Eskioglu: I would stop all the preventable deaths from falls, missed diagnoses, and delayed treatment, as well as remove burdens from the physicians so they could concentrate on what they do best—taking care of patients—rather than being data entry clerks. We need to help physicians with artificial intelligence and analytics. Artificial intelligence is not going to tell doctors what to do, but it will be like flying a plane; if a pilot mistakenly does something wrong, an alert system comes on and says, "Are you sure you want to do this?" We don't have that in medicine.
HL: Give an example of a remaining major obstacle to improving patient safety.
Eskioglu: One area where we are lagging is data. Each patient's data is like a Woolly Mammoth locked up in a glacier. It's waiting to be unfrozen and used to the betterment of the patient. The next time you go to your primary care physician, ask, "How far do you go back in my records before you see me? Is it one note? Two notes?" If you have been with the same physician for 15 years, you probably have accumulated at least 30 notes. Does your physician go through all 30 notes and look for patterns? I can tell you that does not happen.
Benedicto: We need to aim higher—not just aim for better—and go for zero harm. We need to make healthcare as safe as established high-reliability organizations such as commercial airlines or the nuclear power industry. Even though they operate in high-hazard environments, they have the systems and structures to achieve exemplary safety records. Healthcare is not there yet, but we can achieve high reliability. Leadership commitment to zero harm is the first step. Working on culture also is important because high-reliability organizations have strong safety cultures. We also need strong improvement capacity and capabilities.
HL: What would zero harm in healthcare look like?
Eskioglu: It would be multiple, relentless, obsessive checks and balances just like the aerospace industry did. It doesn't mean that you are never going to have another preventable death over the next 10 years in any hospital. But it is going to be so rare that that one unfortunate incident is going to make us look at the root cause and not repeat that mistake again. To me, that is relentless pursuit of safety and doing no harm.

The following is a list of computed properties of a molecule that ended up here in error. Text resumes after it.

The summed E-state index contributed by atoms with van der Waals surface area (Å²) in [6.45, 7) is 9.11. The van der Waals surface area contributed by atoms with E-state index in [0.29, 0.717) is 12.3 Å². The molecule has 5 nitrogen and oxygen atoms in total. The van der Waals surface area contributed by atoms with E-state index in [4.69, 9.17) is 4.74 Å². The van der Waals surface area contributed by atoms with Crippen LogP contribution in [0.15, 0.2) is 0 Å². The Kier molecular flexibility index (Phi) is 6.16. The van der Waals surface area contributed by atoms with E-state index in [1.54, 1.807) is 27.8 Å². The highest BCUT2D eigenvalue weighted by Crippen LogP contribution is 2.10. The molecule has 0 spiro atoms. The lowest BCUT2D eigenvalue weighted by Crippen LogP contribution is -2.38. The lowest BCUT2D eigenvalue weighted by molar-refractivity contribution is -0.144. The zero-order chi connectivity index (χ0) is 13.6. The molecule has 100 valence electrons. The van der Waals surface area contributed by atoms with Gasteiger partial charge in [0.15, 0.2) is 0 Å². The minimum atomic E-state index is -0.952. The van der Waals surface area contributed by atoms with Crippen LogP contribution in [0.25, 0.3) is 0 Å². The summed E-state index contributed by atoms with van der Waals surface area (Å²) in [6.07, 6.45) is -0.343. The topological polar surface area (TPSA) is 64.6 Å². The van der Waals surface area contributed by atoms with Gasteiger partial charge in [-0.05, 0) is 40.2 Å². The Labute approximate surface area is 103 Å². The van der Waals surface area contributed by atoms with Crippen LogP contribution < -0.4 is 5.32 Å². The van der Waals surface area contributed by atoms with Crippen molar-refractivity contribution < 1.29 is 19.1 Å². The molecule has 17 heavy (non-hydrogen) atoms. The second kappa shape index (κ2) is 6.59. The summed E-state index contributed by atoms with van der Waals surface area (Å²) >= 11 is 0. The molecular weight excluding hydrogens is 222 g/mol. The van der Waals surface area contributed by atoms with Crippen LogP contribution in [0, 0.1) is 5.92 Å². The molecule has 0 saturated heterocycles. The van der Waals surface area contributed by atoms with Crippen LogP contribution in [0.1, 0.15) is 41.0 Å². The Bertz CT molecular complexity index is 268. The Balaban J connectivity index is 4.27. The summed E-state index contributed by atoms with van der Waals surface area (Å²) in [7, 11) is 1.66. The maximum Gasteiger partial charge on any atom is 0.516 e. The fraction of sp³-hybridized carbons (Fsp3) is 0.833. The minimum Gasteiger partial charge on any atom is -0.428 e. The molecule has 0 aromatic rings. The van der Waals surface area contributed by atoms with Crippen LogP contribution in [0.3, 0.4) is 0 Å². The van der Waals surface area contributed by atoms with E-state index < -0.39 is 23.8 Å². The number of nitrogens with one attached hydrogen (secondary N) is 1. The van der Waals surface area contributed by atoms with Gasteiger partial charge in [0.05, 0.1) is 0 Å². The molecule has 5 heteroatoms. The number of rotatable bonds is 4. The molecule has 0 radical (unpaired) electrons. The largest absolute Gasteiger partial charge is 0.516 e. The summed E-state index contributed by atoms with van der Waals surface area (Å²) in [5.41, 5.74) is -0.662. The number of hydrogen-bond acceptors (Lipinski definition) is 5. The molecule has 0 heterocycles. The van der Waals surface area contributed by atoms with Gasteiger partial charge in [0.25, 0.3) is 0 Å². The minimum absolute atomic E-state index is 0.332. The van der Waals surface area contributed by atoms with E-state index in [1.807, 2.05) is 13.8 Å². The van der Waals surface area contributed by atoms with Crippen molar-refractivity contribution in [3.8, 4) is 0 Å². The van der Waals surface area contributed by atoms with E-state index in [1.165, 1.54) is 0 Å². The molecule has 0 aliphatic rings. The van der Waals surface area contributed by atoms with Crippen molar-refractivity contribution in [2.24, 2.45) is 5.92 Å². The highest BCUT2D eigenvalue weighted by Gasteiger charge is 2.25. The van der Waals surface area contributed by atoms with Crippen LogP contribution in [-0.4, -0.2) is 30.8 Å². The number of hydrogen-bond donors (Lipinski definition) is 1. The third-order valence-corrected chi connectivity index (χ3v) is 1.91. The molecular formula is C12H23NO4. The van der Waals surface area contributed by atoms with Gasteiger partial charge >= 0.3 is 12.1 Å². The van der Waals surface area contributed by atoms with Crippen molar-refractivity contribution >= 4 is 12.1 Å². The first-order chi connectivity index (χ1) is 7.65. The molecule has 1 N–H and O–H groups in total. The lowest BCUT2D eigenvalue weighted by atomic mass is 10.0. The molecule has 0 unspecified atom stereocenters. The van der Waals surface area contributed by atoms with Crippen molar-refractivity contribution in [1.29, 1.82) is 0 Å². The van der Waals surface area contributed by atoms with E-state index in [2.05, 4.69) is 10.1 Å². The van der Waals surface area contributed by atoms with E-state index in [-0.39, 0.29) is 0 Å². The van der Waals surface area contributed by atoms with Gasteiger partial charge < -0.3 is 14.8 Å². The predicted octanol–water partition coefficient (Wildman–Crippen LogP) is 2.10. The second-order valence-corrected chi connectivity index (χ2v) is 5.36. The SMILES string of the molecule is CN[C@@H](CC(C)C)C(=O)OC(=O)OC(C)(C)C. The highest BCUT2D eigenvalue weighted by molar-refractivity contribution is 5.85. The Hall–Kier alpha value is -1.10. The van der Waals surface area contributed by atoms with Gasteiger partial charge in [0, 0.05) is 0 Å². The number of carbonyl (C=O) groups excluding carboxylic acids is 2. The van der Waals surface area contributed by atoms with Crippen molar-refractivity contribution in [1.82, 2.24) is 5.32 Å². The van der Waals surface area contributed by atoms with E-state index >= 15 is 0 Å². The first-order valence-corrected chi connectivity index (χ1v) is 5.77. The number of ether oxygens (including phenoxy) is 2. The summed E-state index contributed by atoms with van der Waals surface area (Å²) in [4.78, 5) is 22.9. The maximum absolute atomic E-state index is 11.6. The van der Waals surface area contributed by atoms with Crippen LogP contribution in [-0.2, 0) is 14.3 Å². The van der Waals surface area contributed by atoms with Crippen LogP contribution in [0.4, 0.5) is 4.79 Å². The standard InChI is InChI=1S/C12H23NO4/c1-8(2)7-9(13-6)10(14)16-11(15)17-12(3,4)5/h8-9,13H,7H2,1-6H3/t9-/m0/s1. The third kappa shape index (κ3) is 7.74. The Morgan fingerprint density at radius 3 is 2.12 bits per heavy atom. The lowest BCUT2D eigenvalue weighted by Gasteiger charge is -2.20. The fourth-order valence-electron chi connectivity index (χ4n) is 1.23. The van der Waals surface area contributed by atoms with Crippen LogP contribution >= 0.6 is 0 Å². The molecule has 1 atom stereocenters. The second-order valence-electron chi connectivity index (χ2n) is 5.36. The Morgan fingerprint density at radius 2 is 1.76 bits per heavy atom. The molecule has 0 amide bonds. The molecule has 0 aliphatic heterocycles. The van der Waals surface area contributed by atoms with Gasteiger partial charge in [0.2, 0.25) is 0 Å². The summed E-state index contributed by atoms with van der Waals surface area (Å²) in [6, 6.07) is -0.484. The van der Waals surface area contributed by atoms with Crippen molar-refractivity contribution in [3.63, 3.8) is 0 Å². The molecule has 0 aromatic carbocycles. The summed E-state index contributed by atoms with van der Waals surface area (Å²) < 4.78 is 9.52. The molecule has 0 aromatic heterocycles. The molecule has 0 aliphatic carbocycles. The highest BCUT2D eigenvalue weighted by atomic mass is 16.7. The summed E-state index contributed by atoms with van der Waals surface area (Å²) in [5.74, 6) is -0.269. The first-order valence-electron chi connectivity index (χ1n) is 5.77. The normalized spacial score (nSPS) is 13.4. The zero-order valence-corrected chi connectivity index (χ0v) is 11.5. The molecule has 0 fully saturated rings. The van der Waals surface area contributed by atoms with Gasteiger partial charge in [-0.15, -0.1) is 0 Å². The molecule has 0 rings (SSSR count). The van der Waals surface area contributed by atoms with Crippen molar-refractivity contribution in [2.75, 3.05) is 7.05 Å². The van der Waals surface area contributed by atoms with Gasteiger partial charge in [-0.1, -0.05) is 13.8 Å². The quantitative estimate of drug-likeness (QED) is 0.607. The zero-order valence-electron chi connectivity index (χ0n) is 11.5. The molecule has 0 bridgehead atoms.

Benedicto: The obvious answer is we would see harm go away. Patients would not fall. People would not get injured. There would be no pressure ulcers. There would be no healthcare-acquired infections. But the benefits of zero harm go beyond the clinical areas. The focus on consistent excellence that creates the ability to reach zero harm means that you would have an organization that is focused on consistent excellence in all areas. Your billing department would be strong. You would be strong operationally. Your supply chain would be strong. Many factors influence zero harm, clinical outcomes, and patient care.
Christopher Cheney is the senior clinical care editor at HealthLeaders.
In 1999, the landmark report To Err Is Human estimated that as many as 98,000 patients died annually from medical errors.
Despite publication of To Err Is Human, estimates of deaths from medical errors have increased. In 2013, an article published in the Journal of Patient Safety estimated annual patient deaths from medical errors were as high as 440,000.
High reliability in the commercial aviation industry provides guideposts for the healthcare industry to follow to achieve zero harm.